AMBER Archive (2006)

Subject: Re: AMBER: Curves and Average Structures

From: Angelo (
Date: Tue Jun 27 2006 - 03:57:47 CDT

I don't think that Curves has problem in analysing average structures,
the only issue is to make Curves recognizes your pdb file. Once you have
done this , it is possible to write a shell script which is capable to
run Curves in sequence in order to analyse a series of pdb files from
your simulation.
You can use ptraj to produce the pdb files, for instance:

trajin filename 2001 3000 2
trajout dna pdb

if you want 500 pdb files between 2ns and 3ns of your simulation.

Hope it helps


David E. Konerding wrote:

> Lauren O'Neil wrote:
>> Dear All,
>> I have been using Amber to do MD simulations of DNA containing
>> thymine dimer(s). I know that this listserv is not for Curves, but I
>> figure a fair number of people must use it. I use Curves in the
>> analysis of my simulations and have noticed that it will only accept
>> a snapshot, not an average structure. I read a previous post that
>> also said that this was the case. Does anyone know why? I have used
>> curves on snapshots from my simulations from a time point where the
>> RMSd seems "stable". Does anyone have any other suggestions for
>> picking time points? Would it be possible to run multiple Curves
>> analyses in some sort of automated fashion (I'm sure anyone who has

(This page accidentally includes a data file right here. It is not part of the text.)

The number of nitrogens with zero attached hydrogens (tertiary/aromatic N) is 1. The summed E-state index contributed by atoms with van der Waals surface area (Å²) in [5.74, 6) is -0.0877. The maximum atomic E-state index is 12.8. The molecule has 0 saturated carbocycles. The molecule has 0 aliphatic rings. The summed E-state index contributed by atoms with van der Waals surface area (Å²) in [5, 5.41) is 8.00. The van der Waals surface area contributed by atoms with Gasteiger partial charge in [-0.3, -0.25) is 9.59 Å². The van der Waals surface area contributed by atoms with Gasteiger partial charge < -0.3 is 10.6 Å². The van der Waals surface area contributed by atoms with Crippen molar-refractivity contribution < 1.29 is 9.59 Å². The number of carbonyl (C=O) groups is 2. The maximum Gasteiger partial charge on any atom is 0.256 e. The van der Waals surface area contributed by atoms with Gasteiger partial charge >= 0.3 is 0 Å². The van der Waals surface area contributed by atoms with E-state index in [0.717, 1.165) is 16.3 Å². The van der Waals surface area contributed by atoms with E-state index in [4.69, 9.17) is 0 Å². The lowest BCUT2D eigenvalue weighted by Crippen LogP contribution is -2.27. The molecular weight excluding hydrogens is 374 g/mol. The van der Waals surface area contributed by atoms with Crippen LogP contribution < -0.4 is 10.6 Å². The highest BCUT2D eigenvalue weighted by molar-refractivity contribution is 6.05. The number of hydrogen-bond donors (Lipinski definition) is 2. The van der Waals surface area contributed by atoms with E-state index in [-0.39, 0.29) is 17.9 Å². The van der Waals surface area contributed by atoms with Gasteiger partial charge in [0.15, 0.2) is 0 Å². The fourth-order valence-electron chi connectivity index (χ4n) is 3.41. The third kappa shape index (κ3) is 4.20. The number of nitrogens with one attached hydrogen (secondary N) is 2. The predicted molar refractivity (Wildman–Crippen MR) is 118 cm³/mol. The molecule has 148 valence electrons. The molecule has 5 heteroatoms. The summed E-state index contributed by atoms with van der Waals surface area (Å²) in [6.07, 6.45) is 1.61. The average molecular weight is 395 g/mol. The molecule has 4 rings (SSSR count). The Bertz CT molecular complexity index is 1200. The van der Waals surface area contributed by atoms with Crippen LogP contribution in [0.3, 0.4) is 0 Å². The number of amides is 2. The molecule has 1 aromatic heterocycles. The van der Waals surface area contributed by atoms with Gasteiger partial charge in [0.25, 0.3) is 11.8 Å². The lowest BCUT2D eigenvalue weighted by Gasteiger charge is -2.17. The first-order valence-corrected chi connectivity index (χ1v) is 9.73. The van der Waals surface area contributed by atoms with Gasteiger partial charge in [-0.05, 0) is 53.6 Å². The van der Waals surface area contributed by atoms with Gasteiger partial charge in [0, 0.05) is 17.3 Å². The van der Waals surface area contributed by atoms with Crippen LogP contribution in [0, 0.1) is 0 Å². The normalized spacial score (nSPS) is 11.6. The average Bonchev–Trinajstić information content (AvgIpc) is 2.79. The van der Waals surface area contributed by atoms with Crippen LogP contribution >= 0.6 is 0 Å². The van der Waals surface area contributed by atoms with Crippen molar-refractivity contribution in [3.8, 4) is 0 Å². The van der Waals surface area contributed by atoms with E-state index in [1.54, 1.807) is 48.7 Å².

>> used it knows that there is significant modification that has to be
>> done to the pdb file)...I have a script that modifies my .pdb files,
>> but doing multiple (over 100 or so) structures would be time
>> consuming. Any suggestions would be much appreciated.
> Lauren,
> My guess would be that when you average your structures, you have some
> geometry which is far
> from ideal; for example, averaging a 50-50% mixture of C2' endo and
> C3' endo gives you a sugar pucker
> which does not exist in nature and has a very high energy. Usually
> you should be able to fix this by minimizing
> the average structure for about 100 steps.
> I found X3DNA to be a much more usable program than CURVES. Alas, it
> also is not capable
> of working on large numbers of structures at a time. Dials and
> Windows could do that (straight from trajectory files, no less); here
> is an updated site for D&W:
> I can't imagine why converting PDB files would be time consuming.
> It's a simple transform to massage into CURVES, and then running
> CURVES takes almost no time at all.
> Dave
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